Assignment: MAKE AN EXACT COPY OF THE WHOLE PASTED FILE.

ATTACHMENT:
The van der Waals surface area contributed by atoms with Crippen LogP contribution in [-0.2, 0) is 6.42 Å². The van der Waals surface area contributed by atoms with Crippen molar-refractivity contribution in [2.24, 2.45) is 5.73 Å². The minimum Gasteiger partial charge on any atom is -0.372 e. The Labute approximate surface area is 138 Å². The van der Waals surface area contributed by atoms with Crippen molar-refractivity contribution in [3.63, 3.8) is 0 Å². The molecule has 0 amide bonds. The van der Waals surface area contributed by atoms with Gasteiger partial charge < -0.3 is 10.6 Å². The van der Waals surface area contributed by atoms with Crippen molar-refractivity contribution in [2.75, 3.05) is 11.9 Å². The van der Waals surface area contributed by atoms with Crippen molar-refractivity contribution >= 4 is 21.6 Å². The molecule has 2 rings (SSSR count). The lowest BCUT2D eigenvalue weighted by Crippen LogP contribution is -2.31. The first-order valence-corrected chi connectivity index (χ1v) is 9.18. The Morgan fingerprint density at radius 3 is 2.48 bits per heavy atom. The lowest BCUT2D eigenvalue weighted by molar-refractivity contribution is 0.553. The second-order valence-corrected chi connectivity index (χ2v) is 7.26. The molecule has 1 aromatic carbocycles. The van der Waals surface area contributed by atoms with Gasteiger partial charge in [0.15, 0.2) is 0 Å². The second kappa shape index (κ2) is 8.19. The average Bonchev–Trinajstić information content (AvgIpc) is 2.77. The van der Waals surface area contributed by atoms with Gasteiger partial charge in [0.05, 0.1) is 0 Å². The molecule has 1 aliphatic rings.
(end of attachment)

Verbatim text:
The van der Waals surface area contributed by atoms with Crippen LogP contribution in [-0.2, 0) is 6.42 Å². The van der Waals surface area contributed by atoms with Crippen molar-refractivity contribution in [2.24, 2.45) is 5.73 Å². The minimum Gasteiger partial charge on any atom is -0.372 e. The Labute approximate surface area is 138 Å². The van der Waals surface area contributed by atoms with Crippen molar-refractivity contribution in [3.63, 3.8) is 0 Å². The molecule has 0 amide bonds. The van der Waals surface area contributed by atoms with Gasteiger partial charge < -0.3 is 10.6 Å². The van der Waals surface area contributed by atoms with Crippen molar-refractivity contribution in [2.75, 3.05) is 11.9 Å². The van der Waals surface area contributed by atoms with Crippen molar-refractivity contribution >= 4 is 21.6 Å². The molecule has 2 rings (SSSR count). The lowest BCUT2D eigenvalue weighted by Crippen LogP contribution is -2.31. The first-order valence-corrected chi connectivity index (χ1v) is 9.18. The Morgan fingerprint density at radius 3 is 2.48 bits per heavy atom. The lowest BCUT2D eigenvalue weighted by molar-refractivity contribution is 0.553. The second-order valence-corrected chi connectivity index (χ2v) is 7.26. The molecule has 1 aromatic carbocycles. The van der Waals surface area contributed by atoms with Gasteiger partial charge in [0.15, 0.2) is 0 Å². The second kappa shape index (κ2) is 8.19. The average Bonchev–Trinajstić information content (AvgIpc) is 2.77. The van der Waals surface area contributed by atoms with Gasteiger partial charge in [0.05, 0.1) is 0 Å². The molecule has 1 aliphatic rings.